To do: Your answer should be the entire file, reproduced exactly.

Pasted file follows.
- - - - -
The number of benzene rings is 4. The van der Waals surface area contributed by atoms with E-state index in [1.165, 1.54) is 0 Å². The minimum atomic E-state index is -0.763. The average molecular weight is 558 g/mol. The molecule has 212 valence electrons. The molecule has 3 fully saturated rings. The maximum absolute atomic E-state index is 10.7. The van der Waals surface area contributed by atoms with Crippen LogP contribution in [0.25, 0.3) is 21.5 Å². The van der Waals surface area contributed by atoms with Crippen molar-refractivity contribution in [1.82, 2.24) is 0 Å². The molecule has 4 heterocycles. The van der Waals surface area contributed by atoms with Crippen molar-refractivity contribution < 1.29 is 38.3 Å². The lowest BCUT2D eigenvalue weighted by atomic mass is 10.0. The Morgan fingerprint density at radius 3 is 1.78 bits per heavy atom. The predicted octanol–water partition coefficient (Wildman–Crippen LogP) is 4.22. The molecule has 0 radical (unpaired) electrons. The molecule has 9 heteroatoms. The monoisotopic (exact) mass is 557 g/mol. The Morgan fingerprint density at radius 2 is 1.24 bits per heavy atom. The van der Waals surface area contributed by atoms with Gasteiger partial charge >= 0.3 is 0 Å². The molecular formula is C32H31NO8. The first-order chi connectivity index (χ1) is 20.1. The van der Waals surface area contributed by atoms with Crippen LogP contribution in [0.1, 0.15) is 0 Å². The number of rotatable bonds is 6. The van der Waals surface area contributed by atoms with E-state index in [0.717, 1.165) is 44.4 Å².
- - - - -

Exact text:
The number of benzene rings is 4. The van der Waals surface area contributed by atoms with E-state index in [1.165, 1.54) is 0 Å². The minimum atomic E-state index is -0.763. The average molecular weight is 558 g/mol. The molecule has 212 valence electrons. The molecule has 3 fully saturated rings. The maximum absolute atomic E-state index is 10.7. The van der Waals surface area contributed by atoms with Crippen LogP contribution in [0.25, 0.3) is 21.5 Å². The van der Waals surface area contributed by atoms with Crippen molar-refractivity contribution in [1.82, 2.24) is 0 Å². The molecule has 4 heterocycles. The van der Waals surface area contributed by atoms with Crippen molar-refractivity contribution < 1.29 is 38.3 Å². The lowest BCUT2D eigenvalue weighted by atomic mass is 10.0. The Morgan fingerprint density at radius 3 is 1.78 bits per heavy atom. The predicted octanol–water partition coefficient (Wildman–Crippen LogP) is 4.22. The molecule has 0 radical (unpaired) electrons. The molecule has 9 heteroatoms. The monoisotopic (exact) mass is 557 g/mol. The Morgan fingerprint density at radius 2 is 1.24 bits per heavy atom. The van der Waals surface area contributed by atoms with Gasteiger partial charge >= 0.3 is 0 Å². The molecular formula is C32H31NO8. The first-order chi connectivity index (χ1) is 20.1. The van der Waals surface area contributed by atoms with Crippen LogP contribution in [0.1, 0.15) is 0 Å². The number of rotatable bonds is 6. The van der Waals surface area contributed by atoms with E-state index in [0.717, 1.165) is 44.4 Å².